It's true that Trump's verbiage is a bit old-fashioned, in the sense that it comes from the 1930s, and the pen of a fellow named Hitler. What the Donald said is close to a blow-by-blow re-creation of the logic underlying the "stab in the back" theory, which was the Führer's notion that Germany was enmeshed in a struggle between nationalists (like him) and globalists (i.e., the Jews). He argued that World War I was not really about the military defeat of Germany, but instead about how the globalists seized an opportunity to gain the upper hand, and to squeeze the German people for all they were worth.
Where is all of this coming from? It's clear that Trump is trying to project strength right now (see above) in hopes of rallying the base. Still, even by his standards, this is a bit unusual. He probably hasn't been reading Mein Kampf, nor does this sound like something that would be on Fox News. What it does sound like is something Steve Bannon would say. Reportedly, Bannon and Trump still talk sometimes; maybe they had a phone conversation while the President was on the way to the rally. In any event, the crowd was thrilled by it all, and chanted "USA! USA! USA!" so it's likely we will hear more talk like this at the next rally. (Z)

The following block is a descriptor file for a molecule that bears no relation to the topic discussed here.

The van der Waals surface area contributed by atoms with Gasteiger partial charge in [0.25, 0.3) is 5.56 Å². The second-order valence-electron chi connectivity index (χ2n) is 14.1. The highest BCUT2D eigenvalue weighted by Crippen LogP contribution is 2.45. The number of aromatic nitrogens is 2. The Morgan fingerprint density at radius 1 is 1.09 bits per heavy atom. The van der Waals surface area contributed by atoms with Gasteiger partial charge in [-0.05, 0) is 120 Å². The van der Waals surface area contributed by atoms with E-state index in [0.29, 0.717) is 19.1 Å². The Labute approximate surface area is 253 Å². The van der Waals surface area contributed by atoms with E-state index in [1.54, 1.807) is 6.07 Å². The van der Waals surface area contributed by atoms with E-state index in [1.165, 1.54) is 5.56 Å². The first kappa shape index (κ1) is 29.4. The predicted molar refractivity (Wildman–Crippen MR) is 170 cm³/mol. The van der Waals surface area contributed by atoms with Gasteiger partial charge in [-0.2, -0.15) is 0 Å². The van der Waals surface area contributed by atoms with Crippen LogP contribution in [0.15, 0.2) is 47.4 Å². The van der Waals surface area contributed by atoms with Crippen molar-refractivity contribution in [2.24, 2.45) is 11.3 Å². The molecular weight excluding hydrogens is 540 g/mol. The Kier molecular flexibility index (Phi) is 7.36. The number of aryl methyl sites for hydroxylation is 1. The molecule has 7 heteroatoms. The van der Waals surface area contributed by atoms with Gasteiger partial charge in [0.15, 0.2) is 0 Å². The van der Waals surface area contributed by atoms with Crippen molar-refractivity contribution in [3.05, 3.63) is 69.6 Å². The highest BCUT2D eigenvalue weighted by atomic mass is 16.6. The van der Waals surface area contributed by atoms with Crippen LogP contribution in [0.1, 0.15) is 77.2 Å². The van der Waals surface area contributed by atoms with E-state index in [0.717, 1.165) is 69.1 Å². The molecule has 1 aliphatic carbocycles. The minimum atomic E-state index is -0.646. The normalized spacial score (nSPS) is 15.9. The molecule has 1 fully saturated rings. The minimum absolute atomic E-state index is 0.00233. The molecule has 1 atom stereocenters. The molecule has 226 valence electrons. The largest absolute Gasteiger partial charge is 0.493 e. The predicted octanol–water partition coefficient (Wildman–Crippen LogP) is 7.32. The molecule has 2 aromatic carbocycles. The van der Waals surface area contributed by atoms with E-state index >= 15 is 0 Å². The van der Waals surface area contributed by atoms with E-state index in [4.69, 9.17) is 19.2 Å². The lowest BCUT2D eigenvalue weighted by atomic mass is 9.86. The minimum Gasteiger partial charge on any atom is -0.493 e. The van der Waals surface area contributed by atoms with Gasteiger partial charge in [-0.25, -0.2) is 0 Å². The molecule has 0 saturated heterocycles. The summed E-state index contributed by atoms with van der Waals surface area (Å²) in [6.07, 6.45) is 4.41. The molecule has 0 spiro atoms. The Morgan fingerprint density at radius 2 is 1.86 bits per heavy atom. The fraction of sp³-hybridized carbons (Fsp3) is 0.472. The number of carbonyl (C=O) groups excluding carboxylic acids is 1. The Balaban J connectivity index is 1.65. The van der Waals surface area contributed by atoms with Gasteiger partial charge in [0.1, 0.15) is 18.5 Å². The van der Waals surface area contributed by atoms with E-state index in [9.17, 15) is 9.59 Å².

Speaking of blasts from Team Trump's past, former campaign manager Corey Lewandowski has been spending a fair bit of time around the White House this year, which apparently irks Chief of Staff John Kelly. So much so, in fact, that the two men got involved in a physical confrontation, and had to be separated by Secret Service personnel. The altercation happened in February, though it is just now being reported. The main sources of Kelly's irritation were his belief that Lewandowski is profiting off his relationship with Trump, and Kelly's view that Lewandowski, when appearing on TV, is unduly critical of him.